Let me say right here that carrying a box full of ice skates of various sizes and styles is not a good way to improve gas mileage. But moving the box out of my trunk does give me an opportunity to go through it, to get rid of the ones that no longer fit anyone and get the blades sharpened on the ones that do. Because it will be skating season again before too long.

Right now we’re perched on that point between summer and fall, where the days could be hot and full of ripe tomatoes and fresh basil, and the nights could be cold, with a winter squash cooking in the wood stove. Frost is coming soon and the garden is starting to look it."

Click here to read the whole thing.


It Takes a Farmer
Published on September 18, 2012 by Sara Foss

Over at the DG, my colleague Jeff Wilkin writes about growing tomatoes, and why we should be willing to pay farmers for fresh produce. FYI: Jeff is one of my co-gardeners, so I have been eating his tomatoes for the past month or two.

Anyway, here's an excerpt:

"Nothing like farm-fresh tomatoes.

There was a time when I had 12 plants growing in my backyard, and new reds were showing up just about every day. They went into salads and chili con carnes, topped hamburgers and chicken salad sandwiches. Bunches more went home with friends.

But the trees above my garden branched out. A sunny yard became a shady yard, and now I harvest only a small number of fruits from containers I’ve placed in a far, maximum solar corner of my property.

My personal tomato shortage was the reason I decided to participate in a community garden plot in Albany this summer. Two friends and colleagues — Karen and Sara — allowed me space for 6 beefsteak tomato plants. The sprouts went into the ground around Memorial Day, and we all took turns watering and weeding.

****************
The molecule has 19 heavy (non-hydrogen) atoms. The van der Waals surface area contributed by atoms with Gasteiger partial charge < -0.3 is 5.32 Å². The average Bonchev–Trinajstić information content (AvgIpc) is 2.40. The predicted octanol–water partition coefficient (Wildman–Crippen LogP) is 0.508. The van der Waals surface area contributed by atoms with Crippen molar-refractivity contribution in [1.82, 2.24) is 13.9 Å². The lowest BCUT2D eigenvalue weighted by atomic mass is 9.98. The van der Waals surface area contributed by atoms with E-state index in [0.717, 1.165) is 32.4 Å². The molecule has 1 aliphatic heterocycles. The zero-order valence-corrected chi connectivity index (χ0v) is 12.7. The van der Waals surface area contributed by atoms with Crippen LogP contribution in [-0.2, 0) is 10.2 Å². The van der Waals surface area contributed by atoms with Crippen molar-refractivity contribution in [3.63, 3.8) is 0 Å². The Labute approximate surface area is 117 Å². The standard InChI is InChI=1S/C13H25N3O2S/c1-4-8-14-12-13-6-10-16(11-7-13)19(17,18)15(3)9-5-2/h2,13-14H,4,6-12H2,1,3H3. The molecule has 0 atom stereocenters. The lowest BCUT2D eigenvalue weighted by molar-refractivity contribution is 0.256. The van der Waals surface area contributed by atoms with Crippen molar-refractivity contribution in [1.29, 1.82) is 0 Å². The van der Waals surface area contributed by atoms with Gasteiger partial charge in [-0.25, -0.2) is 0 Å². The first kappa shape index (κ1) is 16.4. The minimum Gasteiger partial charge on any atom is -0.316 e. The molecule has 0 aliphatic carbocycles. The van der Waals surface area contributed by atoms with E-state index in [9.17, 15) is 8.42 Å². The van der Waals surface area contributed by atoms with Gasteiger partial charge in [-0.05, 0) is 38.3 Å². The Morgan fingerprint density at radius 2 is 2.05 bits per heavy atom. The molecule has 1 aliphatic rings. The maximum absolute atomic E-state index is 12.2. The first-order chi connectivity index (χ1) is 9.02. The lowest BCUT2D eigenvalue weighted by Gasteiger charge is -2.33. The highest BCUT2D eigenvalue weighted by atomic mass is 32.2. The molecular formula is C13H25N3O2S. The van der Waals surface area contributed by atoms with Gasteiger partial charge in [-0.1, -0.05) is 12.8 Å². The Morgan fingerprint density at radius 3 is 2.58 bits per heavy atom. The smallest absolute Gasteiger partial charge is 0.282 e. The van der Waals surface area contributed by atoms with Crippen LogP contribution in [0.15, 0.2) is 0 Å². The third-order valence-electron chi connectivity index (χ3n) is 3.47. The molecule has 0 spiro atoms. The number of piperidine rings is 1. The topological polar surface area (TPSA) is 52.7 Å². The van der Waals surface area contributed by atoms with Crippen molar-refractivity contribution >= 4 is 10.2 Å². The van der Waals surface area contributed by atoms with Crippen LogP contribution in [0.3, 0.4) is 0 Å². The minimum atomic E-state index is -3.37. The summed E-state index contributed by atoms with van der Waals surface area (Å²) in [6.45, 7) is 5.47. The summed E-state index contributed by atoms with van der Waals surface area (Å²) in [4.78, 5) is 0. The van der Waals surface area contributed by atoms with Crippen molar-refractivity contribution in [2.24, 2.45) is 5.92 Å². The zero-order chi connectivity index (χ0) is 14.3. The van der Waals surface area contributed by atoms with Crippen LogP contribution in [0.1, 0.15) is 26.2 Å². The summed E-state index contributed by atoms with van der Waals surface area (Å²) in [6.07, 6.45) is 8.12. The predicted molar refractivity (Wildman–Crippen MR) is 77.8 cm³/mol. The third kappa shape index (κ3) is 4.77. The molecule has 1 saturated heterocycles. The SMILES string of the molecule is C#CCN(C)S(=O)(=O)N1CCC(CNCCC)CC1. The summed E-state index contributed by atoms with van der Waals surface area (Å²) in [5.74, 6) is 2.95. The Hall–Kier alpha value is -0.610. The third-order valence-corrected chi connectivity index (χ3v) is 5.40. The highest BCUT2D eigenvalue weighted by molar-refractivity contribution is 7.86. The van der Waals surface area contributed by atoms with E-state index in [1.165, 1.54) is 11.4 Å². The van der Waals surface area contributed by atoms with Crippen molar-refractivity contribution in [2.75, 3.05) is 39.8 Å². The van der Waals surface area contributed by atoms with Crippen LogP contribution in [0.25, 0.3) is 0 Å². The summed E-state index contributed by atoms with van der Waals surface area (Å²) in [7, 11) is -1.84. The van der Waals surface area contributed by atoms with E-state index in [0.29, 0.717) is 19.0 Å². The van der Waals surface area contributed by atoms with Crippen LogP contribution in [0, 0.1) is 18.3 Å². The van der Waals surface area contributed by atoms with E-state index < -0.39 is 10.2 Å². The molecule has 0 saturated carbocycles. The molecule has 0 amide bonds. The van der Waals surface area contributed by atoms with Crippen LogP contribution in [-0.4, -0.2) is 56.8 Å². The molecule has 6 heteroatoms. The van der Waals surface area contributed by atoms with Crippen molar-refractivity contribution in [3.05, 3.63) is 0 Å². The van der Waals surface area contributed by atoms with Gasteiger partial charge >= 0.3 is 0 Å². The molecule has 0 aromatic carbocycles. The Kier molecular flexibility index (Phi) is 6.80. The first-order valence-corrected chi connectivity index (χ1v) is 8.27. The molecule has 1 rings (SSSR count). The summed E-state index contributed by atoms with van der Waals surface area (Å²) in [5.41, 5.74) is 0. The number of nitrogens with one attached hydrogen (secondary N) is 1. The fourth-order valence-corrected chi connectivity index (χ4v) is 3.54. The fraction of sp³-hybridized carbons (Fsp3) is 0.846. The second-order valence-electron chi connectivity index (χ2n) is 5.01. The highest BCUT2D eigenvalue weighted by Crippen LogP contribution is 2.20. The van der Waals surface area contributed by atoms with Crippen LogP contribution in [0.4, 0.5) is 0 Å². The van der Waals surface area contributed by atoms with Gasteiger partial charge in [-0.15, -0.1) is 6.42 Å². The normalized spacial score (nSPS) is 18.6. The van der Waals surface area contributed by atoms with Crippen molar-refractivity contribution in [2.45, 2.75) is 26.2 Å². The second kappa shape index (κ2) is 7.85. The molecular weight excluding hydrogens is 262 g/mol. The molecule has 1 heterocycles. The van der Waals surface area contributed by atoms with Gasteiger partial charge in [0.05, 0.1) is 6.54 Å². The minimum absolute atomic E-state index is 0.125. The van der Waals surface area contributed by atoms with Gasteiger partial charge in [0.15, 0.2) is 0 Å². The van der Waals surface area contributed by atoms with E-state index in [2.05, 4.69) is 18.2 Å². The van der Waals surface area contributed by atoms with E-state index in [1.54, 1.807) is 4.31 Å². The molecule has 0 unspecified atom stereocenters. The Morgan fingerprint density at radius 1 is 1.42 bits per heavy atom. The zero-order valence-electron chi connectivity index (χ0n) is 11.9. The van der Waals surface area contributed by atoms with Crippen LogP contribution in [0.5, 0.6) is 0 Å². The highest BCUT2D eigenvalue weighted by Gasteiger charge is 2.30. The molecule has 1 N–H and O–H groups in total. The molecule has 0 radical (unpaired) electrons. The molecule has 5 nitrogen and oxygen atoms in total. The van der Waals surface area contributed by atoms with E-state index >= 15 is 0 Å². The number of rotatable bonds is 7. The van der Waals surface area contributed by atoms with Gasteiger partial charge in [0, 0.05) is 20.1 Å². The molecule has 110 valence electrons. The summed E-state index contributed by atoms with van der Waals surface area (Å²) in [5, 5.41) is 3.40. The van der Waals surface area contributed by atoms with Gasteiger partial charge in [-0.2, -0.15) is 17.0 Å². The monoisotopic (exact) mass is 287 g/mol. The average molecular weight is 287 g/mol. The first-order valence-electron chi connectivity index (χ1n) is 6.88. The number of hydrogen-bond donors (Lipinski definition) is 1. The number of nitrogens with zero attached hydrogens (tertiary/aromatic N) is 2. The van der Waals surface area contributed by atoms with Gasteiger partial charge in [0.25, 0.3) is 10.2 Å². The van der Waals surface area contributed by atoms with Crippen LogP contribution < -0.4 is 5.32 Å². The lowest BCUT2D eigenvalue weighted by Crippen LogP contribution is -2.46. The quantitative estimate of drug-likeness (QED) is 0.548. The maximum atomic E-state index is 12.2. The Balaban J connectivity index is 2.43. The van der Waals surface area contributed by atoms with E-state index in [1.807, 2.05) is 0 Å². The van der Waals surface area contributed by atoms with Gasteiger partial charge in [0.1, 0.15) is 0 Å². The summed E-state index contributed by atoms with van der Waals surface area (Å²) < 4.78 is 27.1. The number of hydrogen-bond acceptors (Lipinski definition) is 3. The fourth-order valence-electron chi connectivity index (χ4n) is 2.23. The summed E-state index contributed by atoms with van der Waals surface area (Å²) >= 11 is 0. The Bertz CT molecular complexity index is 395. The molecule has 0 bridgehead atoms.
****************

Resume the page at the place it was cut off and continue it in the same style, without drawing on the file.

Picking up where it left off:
The experiment hath ended. And there were results both heavenly and hellacious.

Good news first. I know the sun is a powerful motivator for tomatoes, but I could not believe how big my beefsteaks grew. The plants were probably four feet high, and by mid-July, baseball-sized fruits were red and ready. Everything kept growing, and the weight of all this bounty collapsed the puny wire tomato cages I had pushed into the ground."

Click here to read the whole thing.


Abundant Bears
Published on September 18, 2012 by Sara Foss

Over at the DG, my colleague Margaret Hartley writes about the unusually high number of bears roaming around upstate New York this year. This sounds right to me: I recently had my first bear sighting in years, which you can read about here, when a black bear darted in front of my car while I was driving in the Adirondacks.

Anyway, here's an excerpt from Margaret's column:

"Two days before my teen girl left home, we went on a farewell walk on our favorite home mountain, the one she first went up in a baby carrier and has climbed dozens of times since she started hiking it on her own when she was almost 4.

This time, we saw something we’ve never seen there before: bears.

Shortly after we started our hike, we heard a rustling in the woods, something a lot bigger than a squirrel. We looked around, expecting deer, and saw two little bear cubs scampering away, their black fur glistening in the light.

My daughter was beaming. 'They are so cute! I love how their fur looks loose and ripples when they run.'

For the rest of our hike the only wildlife we saw were chipmunks and squirrels, dashing about gathering acorns."

Click here to read the whole thing.